Kids with intellectual or developmental disabilities (IDDs) are highly susceptible to the negative effects of stress, which include symptoms and issues like chronic headaches or other pain, digestive upset, mood swings, behavioral problems, difficulty sleeping, and more. A proactive approach to stress management in children with IDDs is particularly important because they tend to lead more stressful lives, have fewer positive outlets for coping, and lack well-honed stress management skills.
If you’re the parent or caregiver of a kid with an intellectual or developmental disability, here are some ways you can promote healthy, natural stress management in children with IDDs.
Managing Stress in Kids with IDDs
- Build stress-management activities and techniques into your child’s daily routine. Routine itself is often a powerful way to prevent stress, and having these forms of relief scheduled helps ensure they don’t get overlooked during busy times.
- Make sure your son or daughter gets physical activity every day. Of course, your child’s physical abilities may limit the options in this regard, but do what you can to promote a significant but safe amount of exercise. If possible, team sports can be highly beneficial to kids with IDDs; not only does the physical and mental stimulation help with stress, so too does the socialization. Also, aquatics can be a great activity for many kids with IDDs.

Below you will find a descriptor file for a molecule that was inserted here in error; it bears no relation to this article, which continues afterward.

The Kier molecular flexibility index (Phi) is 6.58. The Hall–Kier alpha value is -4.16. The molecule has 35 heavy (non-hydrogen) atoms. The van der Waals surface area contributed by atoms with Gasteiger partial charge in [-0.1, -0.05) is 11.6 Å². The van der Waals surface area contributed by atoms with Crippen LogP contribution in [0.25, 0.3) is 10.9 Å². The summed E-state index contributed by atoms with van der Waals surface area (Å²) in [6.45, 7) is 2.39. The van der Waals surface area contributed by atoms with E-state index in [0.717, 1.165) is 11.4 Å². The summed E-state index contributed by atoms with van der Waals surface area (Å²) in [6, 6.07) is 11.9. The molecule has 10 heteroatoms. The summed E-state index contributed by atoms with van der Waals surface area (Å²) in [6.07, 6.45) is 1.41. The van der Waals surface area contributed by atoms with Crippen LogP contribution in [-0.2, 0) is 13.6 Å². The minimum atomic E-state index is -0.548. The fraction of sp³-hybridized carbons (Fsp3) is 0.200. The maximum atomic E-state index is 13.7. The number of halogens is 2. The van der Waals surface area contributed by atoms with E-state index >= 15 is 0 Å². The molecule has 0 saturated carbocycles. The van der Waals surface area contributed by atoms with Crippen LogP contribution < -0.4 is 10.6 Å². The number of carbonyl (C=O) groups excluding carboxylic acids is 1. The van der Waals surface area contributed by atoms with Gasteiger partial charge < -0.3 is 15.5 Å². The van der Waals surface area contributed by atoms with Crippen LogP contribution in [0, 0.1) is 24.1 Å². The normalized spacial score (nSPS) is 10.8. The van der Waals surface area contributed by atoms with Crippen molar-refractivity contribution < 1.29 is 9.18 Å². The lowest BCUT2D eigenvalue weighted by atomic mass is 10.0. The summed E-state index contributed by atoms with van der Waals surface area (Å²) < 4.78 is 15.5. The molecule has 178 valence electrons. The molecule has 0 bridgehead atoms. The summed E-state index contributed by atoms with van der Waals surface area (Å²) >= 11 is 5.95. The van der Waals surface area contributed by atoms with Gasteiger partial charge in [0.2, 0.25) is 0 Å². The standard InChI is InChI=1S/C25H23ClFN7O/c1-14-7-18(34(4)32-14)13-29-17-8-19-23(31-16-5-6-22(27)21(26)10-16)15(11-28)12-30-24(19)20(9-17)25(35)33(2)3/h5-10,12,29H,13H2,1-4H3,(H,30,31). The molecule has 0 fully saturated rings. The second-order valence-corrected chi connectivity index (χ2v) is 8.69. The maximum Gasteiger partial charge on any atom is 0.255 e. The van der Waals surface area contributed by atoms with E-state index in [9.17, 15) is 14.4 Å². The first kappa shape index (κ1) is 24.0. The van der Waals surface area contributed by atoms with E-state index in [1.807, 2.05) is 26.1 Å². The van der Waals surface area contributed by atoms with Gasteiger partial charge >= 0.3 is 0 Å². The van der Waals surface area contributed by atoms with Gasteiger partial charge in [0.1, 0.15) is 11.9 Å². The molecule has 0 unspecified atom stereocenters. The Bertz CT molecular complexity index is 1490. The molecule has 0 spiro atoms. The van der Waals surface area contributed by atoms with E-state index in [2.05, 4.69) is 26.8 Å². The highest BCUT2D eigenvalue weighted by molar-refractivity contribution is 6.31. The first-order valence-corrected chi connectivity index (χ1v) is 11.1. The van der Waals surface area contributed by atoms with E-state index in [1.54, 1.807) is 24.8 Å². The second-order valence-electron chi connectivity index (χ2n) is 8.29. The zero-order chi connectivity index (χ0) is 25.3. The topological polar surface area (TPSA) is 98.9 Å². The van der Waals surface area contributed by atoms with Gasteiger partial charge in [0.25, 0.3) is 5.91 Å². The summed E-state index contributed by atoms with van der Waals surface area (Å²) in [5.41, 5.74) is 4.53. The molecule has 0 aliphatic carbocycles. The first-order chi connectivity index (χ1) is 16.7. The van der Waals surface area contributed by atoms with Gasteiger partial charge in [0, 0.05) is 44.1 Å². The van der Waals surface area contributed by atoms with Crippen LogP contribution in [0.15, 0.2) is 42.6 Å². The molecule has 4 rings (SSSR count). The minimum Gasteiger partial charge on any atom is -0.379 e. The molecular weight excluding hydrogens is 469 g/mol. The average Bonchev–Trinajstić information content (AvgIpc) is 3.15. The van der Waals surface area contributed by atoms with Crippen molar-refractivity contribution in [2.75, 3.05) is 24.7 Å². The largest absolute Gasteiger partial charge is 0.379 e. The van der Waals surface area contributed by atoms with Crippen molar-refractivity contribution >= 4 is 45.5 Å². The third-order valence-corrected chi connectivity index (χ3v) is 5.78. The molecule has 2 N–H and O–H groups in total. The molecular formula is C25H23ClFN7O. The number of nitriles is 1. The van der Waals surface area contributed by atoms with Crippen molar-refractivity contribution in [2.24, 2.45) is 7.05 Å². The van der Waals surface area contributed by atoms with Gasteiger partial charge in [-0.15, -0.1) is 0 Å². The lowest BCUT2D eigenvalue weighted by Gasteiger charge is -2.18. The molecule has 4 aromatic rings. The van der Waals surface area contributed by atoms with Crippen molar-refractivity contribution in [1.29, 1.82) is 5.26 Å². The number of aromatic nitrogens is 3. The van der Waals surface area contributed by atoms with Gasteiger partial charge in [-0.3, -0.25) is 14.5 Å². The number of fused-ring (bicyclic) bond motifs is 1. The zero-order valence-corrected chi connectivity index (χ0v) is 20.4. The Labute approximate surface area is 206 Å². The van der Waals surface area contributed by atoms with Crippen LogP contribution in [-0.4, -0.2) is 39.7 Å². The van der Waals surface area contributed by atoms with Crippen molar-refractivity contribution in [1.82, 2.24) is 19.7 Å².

- Take your child outside every day. Even just a few minutes in the sun or surrounded by nature can be mellowing and a real mood-booster!
- Teach your child age- and ability-appropriate relaxation techniques. Some possibilities include deep breathing, meditation, yoga, and progressive muscle relaxation (tensing and relaxing muscles down the body).
- Listen to calming music with your child. On the other hand, energetic music and dancing can also be a potent stress-buster!
- Aromatherapy can be an excellent way to relax for kids who don’t struggle with sensory issues related to smell. Lavender, vanilla, cinnamon, jasmine, pine, and sandalwood are a few scents known for their soothing properties.
- Give your child a back rub or a gentle massage.
- Work to remedy sleep problems in a child with an intellectual or developmental disability if and when they occur. Regularly getting a restful night’s sleep is so important to anyone’s ability to relieve stress.
- Take good care of yourself! Managing your stress and being mindful about preventing caregiver burnout aren’t just important to your own well-being, they also help keep you from losing focus or patience, experiencing a shorter temper or mood swings, and otherwise becoming a source of additional stress for your child!